LAKE HAVASU CITY, AZ - From his office window, real estate broker Lyle Matzdorff gaped at the semi trucks trekking back and forth along U.S. Highway 95, lugging granite blocks used to recreate the famed London Bridge in what was then a small Colorado River town.
"You say, ‘The London Bridge is going to be right there,'" Matzdorff said. "It's hard to fathom."
But block by block, and to the wonder of many, 22 million pounds of granite transported 10,000 miles from the River Thames became part of the bridge spanning a man-made channel on Lake Havasu.
Forty years later, London Bridge, purchased by this city's founder as an elaborate business venture to boost land sales, attracts thousands of visitors and is the centerpiece of a community that boasts more than 50,000 residents.
"The London Bridge put Lake Havasu City on the map," Mayor Mark Nexsen said.
Founder and entrepreneur Robert McCulloch purchased the 26 square miles of land in 1963 to use as a test site for his outboard boat motor business, and five years later he purchased the bridge for $2.46 million when the city of London put it up for auction.
"You always hear the old jokes, you know, ‘I've got a bridge I can sell you,'" Nexsen said. "Well, he bought it."
The city is now celebrating the anniversary of London Bridge's October 1971 dedication with a reenactment of the sale, construction and dedication of the bridge, as well as a display of 11 bloodied mannequin heads, a nod to London's medieval practice of beheading those who committed crimes against the crown.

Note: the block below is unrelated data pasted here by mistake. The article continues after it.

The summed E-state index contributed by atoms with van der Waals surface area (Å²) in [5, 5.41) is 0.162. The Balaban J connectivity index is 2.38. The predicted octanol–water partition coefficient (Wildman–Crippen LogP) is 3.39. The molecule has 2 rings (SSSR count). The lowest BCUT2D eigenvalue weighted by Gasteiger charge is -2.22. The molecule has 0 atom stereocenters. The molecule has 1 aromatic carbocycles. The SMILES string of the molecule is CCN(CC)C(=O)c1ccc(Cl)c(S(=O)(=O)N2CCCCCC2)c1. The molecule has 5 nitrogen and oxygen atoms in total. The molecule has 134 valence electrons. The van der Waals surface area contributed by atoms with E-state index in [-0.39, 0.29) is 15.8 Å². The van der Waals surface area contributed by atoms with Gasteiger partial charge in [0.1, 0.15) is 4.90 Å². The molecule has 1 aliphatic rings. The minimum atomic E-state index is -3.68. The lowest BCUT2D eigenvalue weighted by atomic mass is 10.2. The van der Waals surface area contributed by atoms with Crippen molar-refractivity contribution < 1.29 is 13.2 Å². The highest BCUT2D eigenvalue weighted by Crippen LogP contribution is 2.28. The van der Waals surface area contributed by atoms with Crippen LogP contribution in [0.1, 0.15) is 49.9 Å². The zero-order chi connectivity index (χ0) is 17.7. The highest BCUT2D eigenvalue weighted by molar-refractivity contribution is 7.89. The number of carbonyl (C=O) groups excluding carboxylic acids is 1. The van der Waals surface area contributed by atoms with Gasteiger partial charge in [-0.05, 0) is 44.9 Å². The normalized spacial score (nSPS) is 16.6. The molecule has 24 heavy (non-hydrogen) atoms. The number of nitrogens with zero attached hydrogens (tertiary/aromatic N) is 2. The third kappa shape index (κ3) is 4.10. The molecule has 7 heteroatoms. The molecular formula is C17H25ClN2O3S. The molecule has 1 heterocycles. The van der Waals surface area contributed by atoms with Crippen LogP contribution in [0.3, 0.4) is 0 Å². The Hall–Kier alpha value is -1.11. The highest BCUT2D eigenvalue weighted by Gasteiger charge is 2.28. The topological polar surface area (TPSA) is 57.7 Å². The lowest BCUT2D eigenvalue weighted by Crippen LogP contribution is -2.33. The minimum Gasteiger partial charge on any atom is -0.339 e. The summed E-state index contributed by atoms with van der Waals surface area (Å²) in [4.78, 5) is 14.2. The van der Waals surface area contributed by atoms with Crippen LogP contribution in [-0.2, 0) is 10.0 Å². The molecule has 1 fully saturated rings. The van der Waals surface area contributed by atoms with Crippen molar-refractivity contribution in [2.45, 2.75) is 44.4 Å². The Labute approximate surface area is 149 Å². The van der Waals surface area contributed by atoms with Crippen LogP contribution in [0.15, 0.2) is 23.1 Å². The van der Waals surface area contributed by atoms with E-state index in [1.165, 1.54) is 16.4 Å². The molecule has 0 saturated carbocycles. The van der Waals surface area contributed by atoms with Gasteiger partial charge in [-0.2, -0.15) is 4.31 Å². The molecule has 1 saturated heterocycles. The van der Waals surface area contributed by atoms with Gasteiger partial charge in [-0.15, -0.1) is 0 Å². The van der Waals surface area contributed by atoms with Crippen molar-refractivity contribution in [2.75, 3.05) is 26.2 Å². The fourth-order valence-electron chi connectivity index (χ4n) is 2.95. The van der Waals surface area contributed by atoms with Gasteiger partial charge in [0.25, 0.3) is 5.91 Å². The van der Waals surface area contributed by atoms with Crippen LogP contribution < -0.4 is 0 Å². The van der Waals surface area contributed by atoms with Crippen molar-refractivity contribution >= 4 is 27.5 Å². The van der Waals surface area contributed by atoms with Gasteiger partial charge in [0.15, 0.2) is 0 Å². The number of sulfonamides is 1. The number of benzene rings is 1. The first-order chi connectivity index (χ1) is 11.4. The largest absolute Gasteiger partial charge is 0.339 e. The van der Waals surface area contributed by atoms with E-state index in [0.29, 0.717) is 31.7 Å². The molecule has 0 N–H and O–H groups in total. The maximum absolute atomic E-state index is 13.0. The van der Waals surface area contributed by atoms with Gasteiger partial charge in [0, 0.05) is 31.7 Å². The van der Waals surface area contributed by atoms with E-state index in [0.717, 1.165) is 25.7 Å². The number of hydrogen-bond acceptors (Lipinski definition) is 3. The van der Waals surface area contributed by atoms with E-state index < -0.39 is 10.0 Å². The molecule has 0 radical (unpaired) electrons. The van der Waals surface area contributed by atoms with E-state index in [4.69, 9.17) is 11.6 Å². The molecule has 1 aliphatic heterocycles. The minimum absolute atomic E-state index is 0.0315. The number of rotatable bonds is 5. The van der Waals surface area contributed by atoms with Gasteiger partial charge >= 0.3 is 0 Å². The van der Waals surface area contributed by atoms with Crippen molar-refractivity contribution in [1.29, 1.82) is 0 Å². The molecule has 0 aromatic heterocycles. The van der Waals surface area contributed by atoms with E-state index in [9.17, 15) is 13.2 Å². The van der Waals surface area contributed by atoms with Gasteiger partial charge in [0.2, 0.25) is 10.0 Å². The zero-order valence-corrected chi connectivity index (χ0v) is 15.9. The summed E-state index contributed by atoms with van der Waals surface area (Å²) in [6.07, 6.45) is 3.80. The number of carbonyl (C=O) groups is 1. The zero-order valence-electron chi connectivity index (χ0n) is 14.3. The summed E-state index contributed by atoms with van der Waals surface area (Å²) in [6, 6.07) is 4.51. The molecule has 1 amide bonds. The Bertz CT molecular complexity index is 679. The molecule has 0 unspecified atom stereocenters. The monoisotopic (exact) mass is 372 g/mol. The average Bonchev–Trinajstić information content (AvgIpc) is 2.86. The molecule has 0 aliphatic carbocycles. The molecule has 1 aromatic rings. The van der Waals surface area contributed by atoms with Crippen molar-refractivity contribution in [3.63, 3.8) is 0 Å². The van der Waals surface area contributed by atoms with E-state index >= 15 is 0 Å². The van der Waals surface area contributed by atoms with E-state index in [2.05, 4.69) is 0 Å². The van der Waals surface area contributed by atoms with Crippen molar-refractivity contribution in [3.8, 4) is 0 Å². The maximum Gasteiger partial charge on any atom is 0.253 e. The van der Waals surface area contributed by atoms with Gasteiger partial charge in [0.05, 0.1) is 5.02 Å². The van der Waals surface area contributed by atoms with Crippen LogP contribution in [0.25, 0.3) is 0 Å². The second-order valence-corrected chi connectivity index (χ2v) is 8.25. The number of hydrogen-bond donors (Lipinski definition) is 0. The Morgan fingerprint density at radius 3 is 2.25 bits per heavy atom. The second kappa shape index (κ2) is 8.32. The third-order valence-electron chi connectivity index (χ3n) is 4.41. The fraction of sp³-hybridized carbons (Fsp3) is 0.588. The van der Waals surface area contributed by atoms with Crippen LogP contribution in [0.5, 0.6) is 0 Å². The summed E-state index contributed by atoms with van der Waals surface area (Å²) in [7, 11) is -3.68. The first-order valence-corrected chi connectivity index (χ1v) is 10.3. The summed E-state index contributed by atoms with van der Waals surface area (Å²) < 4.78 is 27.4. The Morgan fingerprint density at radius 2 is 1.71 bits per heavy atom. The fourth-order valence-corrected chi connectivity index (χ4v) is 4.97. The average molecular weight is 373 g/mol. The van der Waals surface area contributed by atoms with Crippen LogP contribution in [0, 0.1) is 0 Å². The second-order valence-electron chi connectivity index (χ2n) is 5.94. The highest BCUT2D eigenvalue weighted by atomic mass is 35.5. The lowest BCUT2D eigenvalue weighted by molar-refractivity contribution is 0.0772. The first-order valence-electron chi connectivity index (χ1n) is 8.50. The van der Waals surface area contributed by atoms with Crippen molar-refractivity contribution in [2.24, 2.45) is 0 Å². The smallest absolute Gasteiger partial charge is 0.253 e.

Judy Whelan, a Lake Havasu City Historical Society board member directing the anniversary celebration, said the bridge promotes tourism, which in turn boosts sales at area businesses.
"Tourists started flooding in as soon as they heard that the bridge was over here," Whelan said. "And it hasn't really stopped."
As many as 68,000 visitors have traveled to the city so far this year, according to the Lake Havasu City Convention and Visitors Bureau, making the London Bridge one of the biggest tourist attractions in the state.
Below the 952-foot-long bridge is a replica English village, complete with a visitor center, pubs and bright red English phone booths. Tourists can also find several restaurants and the London Bridge Resort nearby.
Whelan said McCulloch's gimmick to raise the town's visibility and to increase property sales was very effective.
"As soon as the publicity went out that McCulloch had bought the London Bridge and was going to move it to Arizona, lot sales quadrupled."
The original bridge, completed in 1831, was one of a number of London bridges dating back almost 2,000 years. The city decided to replace it because the heavy granite construction and the increasing traffic caused the structure to sink an inch every eight years.
Lake Havasu City's version features the original masonry over a concrete base.
It was reconstructed on dry land next to the lake. McCulloch later had a channel dug beneath it, creating an island.
Mark Clark, the director of the city's Department of Public Works, said as many as 12,000 cars cross the bridge's three lanes daily, and nearly 20,000 on holidays.
Clark, who as a boy saw the bridge's construction, said the unusual attraction provided the city with an instant identity.
"It gave this community a focus point," he said. "It gave this community a place to gather."
London Bridge facts:
• Purchased by Lake Havasu City founder Robert McCulloch for $2.46 million in 1968.
• Granite masonry shipped 10,000 miles through the Panama Canal to Long Beach, Calif.
• Original bridge was 1,005 feet long; Lake Havasu City's bridge is 952 feet long.
• Consists of five arches initially built over sand molds; a channel was dug later.
• Reconstruction took three years and cost $5.1 million, including relocation and reassembly.
London Bridge Days:
The celebration of London Bridge's 40th anniversary in Lake Havasu City lasts from Oct. 13-29. It includes a rededication ceremony, a London Bridge Parade, a concert and a fair.